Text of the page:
How to identify a bar code symbology Part 2: Industrial 1D codes

There are over a hundred of types of 1D barcodes, but only a few are commonly used today. These are Code 128, Code 39,  and Interleaved 2 of 5, with Code 128 being the most common and Interleaved 2 of 5 (I 2 of 5) the least.

Less common 1D codes still used today are Codabar, Code 93, Code 11,  Two of Five, and MSI code.

2D barcodes are becoming more popular; I’ll write about them at a later date. 1D codes only contain data in one dimension, in the widths of the bars and spaces.

The first step to identifying a code is to note how many different bar and space widths the code uses:

Code 39 and I 2 of 5 only have two different widths of bars and spaces. If it has more than two, it’s usually Code 128, which uses four different widths. UPC uses four bar widths too, but you can usually recognize UPC from the guard bar patterns.

If the code only has two widths the next thing to look at is the start/stop patterns. The first (and last) five bars in a Code 39 symbol are narrow, narrow, wide, wide, narrow. I 2 of 5 starts with two narrow bars and ends with a wide and narrow bar. I 2 of 5 is numeric only, so if the code has two bar widths and alpha characters, it’s probably Code 39.

Note that the start or stop pattern in I 2 of 5 is not unique and can easily be found in the symbol itself, making this code vulnerable to short scans. The red line below represents a laser beam from a scanner going across an I 2 of 5 symbol:The laser exits on a wide and narrow bar pattern that could be interpreted as a stop code, resulting in a short scan. You’ll often see I 2 of 5 printed with bars above or below the code, called bearer bars,  to prevent short scans.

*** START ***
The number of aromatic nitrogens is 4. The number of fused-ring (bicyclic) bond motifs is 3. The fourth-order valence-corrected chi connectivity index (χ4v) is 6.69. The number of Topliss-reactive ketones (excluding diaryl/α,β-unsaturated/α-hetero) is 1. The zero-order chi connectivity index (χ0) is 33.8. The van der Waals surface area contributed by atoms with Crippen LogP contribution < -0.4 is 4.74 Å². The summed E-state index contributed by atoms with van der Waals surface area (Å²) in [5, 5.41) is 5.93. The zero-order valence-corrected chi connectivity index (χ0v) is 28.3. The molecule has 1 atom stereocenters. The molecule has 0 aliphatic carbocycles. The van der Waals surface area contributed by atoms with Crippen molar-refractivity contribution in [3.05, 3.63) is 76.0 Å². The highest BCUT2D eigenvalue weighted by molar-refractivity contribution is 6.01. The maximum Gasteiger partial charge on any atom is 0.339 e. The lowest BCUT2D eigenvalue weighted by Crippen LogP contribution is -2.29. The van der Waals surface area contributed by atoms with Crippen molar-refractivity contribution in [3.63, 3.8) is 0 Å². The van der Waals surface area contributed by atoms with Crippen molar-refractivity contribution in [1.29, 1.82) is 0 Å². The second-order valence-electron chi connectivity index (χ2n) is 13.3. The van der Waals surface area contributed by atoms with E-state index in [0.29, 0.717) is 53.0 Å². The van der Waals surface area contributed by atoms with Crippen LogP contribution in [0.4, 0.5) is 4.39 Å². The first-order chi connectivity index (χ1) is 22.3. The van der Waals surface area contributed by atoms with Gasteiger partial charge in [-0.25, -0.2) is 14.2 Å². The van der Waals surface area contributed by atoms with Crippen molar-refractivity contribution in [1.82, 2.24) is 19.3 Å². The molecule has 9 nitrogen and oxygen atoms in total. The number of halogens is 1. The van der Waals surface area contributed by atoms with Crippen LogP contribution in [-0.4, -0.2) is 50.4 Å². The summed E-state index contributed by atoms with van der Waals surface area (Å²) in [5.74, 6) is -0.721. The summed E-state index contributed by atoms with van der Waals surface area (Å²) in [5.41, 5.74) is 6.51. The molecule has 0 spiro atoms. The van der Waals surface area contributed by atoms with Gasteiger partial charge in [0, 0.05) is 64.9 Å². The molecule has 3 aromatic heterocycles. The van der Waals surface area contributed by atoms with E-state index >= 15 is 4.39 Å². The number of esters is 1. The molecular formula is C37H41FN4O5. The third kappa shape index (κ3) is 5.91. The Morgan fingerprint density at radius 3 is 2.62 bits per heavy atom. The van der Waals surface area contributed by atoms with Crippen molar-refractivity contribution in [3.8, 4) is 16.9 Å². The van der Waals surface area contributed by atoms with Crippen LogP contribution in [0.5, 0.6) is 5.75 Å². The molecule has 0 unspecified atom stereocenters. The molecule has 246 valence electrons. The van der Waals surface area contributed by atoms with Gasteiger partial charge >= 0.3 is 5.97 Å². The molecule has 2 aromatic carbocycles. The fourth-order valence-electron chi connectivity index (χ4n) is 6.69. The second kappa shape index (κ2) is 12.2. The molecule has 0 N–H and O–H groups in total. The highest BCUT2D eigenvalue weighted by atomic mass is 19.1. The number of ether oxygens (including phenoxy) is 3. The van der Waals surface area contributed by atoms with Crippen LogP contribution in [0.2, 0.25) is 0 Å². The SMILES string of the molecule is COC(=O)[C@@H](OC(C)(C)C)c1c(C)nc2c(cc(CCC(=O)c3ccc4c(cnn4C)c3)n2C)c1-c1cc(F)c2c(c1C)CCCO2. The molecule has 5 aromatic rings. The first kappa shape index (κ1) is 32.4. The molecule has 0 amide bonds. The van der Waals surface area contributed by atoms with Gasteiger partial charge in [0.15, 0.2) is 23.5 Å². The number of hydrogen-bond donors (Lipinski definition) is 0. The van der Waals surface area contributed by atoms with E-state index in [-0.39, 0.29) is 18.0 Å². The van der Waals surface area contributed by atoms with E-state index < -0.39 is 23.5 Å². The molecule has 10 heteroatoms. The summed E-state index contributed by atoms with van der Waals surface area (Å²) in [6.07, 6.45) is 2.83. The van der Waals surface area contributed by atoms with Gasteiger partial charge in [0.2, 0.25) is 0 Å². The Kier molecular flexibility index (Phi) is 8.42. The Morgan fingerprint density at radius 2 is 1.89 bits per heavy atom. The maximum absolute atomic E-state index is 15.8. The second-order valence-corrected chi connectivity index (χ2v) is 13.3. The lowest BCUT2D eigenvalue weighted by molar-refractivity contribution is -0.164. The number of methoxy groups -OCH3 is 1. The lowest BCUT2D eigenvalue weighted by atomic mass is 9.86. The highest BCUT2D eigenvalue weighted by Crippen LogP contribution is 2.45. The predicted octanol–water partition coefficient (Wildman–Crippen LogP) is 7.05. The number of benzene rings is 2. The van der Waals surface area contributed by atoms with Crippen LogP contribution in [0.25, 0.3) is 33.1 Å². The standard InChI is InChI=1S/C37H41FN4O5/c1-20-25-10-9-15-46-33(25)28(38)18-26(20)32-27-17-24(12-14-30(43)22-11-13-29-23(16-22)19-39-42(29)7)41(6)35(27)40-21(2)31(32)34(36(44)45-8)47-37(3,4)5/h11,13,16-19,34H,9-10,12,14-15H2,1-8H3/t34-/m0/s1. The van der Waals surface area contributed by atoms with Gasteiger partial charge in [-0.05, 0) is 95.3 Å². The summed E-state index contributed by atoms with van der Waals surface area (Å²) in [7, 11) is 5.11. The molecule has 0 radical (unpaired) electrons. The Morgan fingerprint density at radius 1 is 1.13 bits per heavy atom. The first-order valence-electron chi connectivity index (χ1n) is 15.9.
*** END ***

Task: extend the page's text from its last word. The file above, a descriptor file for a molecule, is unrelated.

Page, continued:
Most scanners can be set to read I 2 of 5 as fixed length codes,  preventing the short scan issue. Here’s a tip: To find out how many characters are in an I 2 of 5 symbol, count the number of bars, subtract 4 (for start/stop) and divide by 2.5. For example, the symbol with the red line through it about has 24 bars, so 24 – 4 = 20, divided by 2.5 gives you 8.

Another method of eliminating short scans is to enable a check digit in I 2 of 5. Always enable a check digit if you are going to read variable length I 2 of 5 symbols.

I’ll cover Code 39 and Code 128 in more detail later.


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